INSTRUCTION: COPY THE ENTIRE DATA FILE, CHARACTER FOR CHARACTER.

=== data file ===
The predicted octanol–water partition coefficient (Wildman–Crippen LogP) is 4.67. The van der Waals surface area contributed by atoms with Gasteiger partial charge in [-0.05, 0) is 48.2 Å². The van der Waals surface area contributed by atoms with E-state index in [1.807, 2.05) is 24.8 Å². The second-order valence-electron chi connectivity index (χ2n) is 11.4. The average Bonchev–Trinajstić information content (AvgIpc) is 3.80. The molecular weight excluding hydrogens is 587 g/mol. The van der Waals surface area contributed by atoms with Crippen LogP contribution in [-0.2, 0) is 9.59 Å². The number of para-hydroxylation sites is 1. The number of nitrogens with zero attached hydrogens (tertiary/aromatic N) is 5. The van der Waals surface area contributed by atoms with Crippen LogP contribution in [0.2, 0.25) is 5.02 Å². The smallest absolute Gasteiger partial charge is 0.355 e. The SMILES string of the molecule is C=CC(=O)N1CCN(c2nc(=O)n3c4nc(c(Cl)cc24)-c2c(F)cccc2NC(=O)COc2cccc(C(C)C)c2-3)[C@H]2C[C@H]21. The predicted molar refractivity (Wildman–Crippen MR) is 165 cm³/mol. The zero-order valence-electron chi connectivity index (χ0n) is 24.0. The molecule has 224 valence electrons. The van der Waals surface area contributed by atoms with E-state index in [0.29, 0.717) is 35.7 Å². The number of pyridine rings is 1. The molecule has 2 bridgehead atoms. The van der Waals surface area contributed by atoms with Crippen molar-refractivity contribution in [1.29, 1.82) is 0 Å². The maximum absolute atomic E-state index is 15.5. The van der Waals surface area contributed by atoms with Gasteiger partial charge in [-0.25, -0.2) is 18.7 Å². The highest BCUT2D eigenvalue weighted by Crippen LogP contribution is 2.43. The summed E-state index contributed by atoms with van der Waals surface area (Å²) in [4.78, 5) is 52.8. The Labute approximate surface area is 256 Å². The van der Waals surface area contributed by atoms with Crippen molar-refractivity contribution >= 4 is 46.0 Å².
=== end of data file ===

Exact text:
The predicted octanol–water partition coefficient (Wildman–Crippen LogP) is 4.67. The van der Waals surface area contributed by atoms with Gasteiger partial charge in [-0.05, 0) is 48.2 Å². The van der Waals surface area contributed by atoms with E-state index in [1.807, 2.05) is 24.8 Å². The second-order valence-electron chi connectivity index (χ2n) is 11.4. The average Bonchev–Trinajstić information content (AvgIpc) is 3.80. The molecular weight excluding hydrogens is 587 g/mol. The van der Waals surface area contributed by atoms with Crippen LogP contribution in [-0.2, 0) is 9.59 Å². The number of para-hydroxylation sites is 1. The number of nitrogens with zero attached hydrogens (tertiary/aromatic N) is 5. The van der Waals surface area contributed by atoms with Crippen LogP contribution in [0.2, 0.25) is 5.02 Å². The smallest absolute Gasteiger partial charge is 0.355 e. The SMILES string of the molecule is C=CC(=O)N1CCN(c2nc(=O)n3c4nc(c(Cl)cc24)-c2c(F)cccc2NC(=O)COc2cccc(C(C)C)c2-3)[C@H]2C[C@H]21. The predicted molar refractivity (Wildman–Crippen MR) is 165 cm³/mol. The zero-order valence-electron chi connectivity index (χ0n) is 24.0. The molecule has 224 valence electrons. The van der Waals surface area contributed by atoms with E-state index in [0.29, 0.717) is 35.7 Å². The number of pyridine rings is 1. The molecule has 2 bridgehead atoms. The van der Waals surface area contributed by atoms with Crippen molar-refractivity contribution in [1.29, 1.82) is 0 Å². The maximum absolute atomic E-state index is 15.5. The van der Waals surface area contributed by atoms with Gasteiger partial charge in [-0.25, -0.2) is 18.7 Å². The highest BCUT2D eigenvalue weighted by Crippen LogP contribution is 2.43. The summed E-state index contributed by atoms with van der Waals surface area (Å²) in [4.78, 5) is 52.8. The Labute approximate surface area is 256 Å². The van der Waals surface area contributed by atoms with Crippen molar-refractivity contribution >= 4 is 46.0 Å².